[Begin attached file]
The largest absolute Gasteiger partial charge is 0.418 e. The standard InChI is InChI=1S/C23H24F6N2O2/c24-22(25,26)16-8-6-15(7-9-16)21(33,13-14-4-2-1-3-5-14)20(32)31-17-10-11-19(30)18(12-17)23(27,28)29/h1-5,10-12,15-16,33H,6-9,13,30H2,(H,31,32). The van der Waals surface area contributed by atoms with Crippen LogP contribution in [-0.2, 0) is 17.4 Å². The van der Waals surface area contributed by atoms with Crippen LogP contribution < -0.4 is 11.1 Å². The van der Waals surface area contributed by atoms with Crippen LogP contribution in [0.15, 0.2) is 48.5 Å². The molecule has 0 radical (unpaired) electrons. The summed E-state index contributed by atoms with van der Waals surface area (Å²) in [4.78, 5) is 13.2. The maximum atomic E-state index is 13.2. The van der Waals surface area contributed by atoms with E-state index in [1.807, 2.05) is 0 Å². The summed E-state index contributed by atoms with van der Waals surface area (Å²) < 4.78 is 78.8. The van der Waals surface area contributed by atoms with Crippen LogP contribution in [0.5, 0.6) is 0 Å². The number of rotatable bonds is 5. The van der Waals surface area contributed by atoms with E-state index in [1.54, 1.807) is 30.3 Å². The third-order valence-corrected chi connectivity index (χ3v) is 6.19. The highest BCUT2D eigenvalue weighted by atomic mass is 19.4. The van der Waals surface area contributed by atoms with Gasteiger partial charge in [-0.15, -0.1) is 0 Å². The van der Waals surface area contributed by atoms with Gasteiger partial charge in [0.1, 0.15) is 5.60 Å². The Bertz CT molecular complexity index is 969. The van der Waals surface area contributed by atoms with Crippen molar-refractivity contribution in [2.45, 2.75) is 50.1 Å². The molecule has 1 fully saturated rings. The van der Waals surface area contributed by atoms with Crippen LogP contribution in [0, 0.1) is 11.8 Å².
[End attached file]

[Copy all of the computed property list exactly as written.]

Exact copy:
The largest absolute Gasteiger partial charge is 0.418 e. The standard InChI is InChI=1S/C23H24F6N2O2/c24-22(25,26)16-8-6-15(7-9-16)21(33,13-14-4-2-1-3-5-14)20(32)31-17-10-11-19(30)18(12-17)23(27,28)29/h1-5,10-12,15-16,33H,6-9,13,30H2,(H,31,32). The van der Waals surface area contributed by atoms with Crippen LogP contribution in [-0.2, 0) is 17.4 Å². The van der Waals surface area contributed by atoms with Crippen LogP contribution < -0.4 is 11.1 Å². The van der Waals surface area contributed by atoms with Crippen LogP contribution in [0.15, 0.2) is 48.5 Å². The molecule has 0 radical (unpaired) electrons. The summed E-state index contributed by atoms with van der Waals surface area (Å²) in [4.78, 5) is 13.2. The maximum atomic E-state index is 13.2. The van der Waals surface area contributed by atoms with E-state index in [1.807, 2.05) is 0 Å². The summed E-state index contributed by atoms with van der Waals surface area (Å²) < 4.78 is 78.8. The van der Waals surface area contributed by atoms with Crippen LogP contribution in [0.5, 0.6) is 0 Å². The number of rotatable bonds is 5. The van der Waals surface area contributed by atoms with E-state index in [1.54, 1.807) is 30.3 Å². The third-order valence-corrected chi connectivity index (χ3v) is 6.19. The highest BCUT2D eigenvalue weighted by atomic mass is 19.4. The van der Waals surface area contributed by atoms with Gasteiger partial charge in [-0.15, -0.1) is 0 Å². The van der Waals surface area contributed by atoms with Gasteiger partial charge in [0.1, 0.15) is 5.60 Å². The Bertz CT molecular complexity index is 969. The van der Waals surface area contributed by atoms with Crippen molar-refractivity contribution in [2.45, 2.75) is 50.1 Å². The molecule has 1 fully saturated rings. The van der Waals surface area contributed by atoms with Crippen LogP contribution in [0, 0.1) is 11.8 Å².